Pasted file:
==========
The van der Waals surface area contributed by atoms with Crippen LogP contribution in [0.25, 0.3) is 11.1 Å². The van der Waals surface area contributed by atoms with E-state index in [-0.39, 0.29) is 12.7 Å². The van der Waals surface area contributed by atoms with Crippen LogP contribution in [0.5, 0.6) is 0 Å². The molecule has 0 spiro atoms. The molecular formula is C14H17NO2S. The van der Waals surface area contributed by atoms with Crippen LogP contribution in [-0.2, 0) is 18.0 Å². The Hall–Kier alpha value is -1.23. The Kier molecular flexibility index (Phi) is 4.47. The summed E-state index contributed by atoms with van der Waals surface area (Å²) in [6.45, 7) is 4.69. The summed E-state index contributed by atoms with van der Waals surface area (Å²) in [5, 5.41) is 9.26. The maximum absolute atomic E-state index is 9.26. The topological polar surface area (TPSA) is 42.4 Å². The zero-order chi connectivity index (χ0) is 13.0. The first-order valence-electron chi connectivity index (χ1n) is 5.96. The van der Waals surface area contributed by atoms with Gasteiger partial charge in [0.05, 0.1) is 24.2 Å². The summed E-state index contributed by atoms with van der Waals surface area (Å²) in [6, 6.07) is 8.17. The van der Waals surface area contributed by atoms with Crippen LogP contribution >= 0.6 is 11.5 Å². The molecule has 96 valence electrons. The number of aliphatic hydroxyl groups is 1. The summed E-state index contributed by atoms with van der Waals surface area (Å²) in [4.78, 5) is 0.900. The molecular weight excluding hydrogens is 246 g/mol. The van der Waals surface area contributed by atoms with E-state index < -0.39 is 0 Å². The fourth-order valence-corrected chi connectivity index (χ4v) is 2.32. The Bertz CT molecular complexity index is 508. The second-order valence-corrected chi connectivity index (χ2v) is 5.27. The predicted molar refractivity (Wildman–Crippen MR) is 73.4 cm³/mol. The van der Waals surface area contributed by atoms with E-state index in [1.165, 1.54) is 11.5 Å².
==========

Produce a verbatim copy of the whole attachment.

The van der Waals surface area contributed by atoms with Crippen LogP contribution in [0.25, 0.3) is 11.1 Å². The van der Waals surface area contributed by atoms with E-state index in [-0.39, 0.29) is 12.7 Å². The van der Waals surface area contributed by atoms with Crippen LogP contribution in [0.5, 0.6) is 0 Å². The molecule has 0 spiro atoms. The molecular formula is C14H17NO2S. The van der Waals surface area contributed by atoms with Crippen LogP contribution in [-0.2, 0) is 18.0 Å². The Hall–Kier alpha value is -1.23. The Kier molecular flexibility index (Phi) is 4.47. The summed E-state index contributed by atoms with van der Waals surface area (Å²) in [6.45, 7) is 4.69. The summed E-state index contributed by atoms with van der Waals surface area (Å²) in [5, 5.41) is 9.26. The maximum absolute atomic E-state index is 9.26. The topological polar surface area (TPSA) is 42.4 Å². The zero-order chi connectivity index (χ0) is 13.0. The first-order valence-electron chi connectivity index (χ1n) is 5.96. The van der Waals surface area contributed by atoms with Gasteiger partial charge in [0.05, 0.1) is 24.2 Å². The summed E-state index contributed by atoms with van der Waals surface area (Å²) in [6, 6.07) is 8.17. The van der Waals surface area contributed by atoms with Crippen LogP contribution >= 0.6 is 11.5 Å². The molecule has 96 valence electrons. The number of aliphatic hydroxyl groups is 1. The summed E-state index contributed by atoms with van der Waals surface area (Å²) in [4.78, 5) is 0.900. The molecular weight excluding hydrogens is 246 g/mol. The van der Waals surface area contributed by atoms with E-state index < -0.39 is 0 Å². The fourth-order valence-corrected chi connectivity index (χ4v) is 2.32. The Bertz CT molecular complexity index is 508. The second-order valence-corrected chi connectivity index (χ2v) is 5.27. The predicted molar refractivity (Wildman–Crippen MR) is 73.4 cm³/mol. The van der Waals surface area contributed by atoms with E-state index in [1.165, 1.54) is 11.5 Å².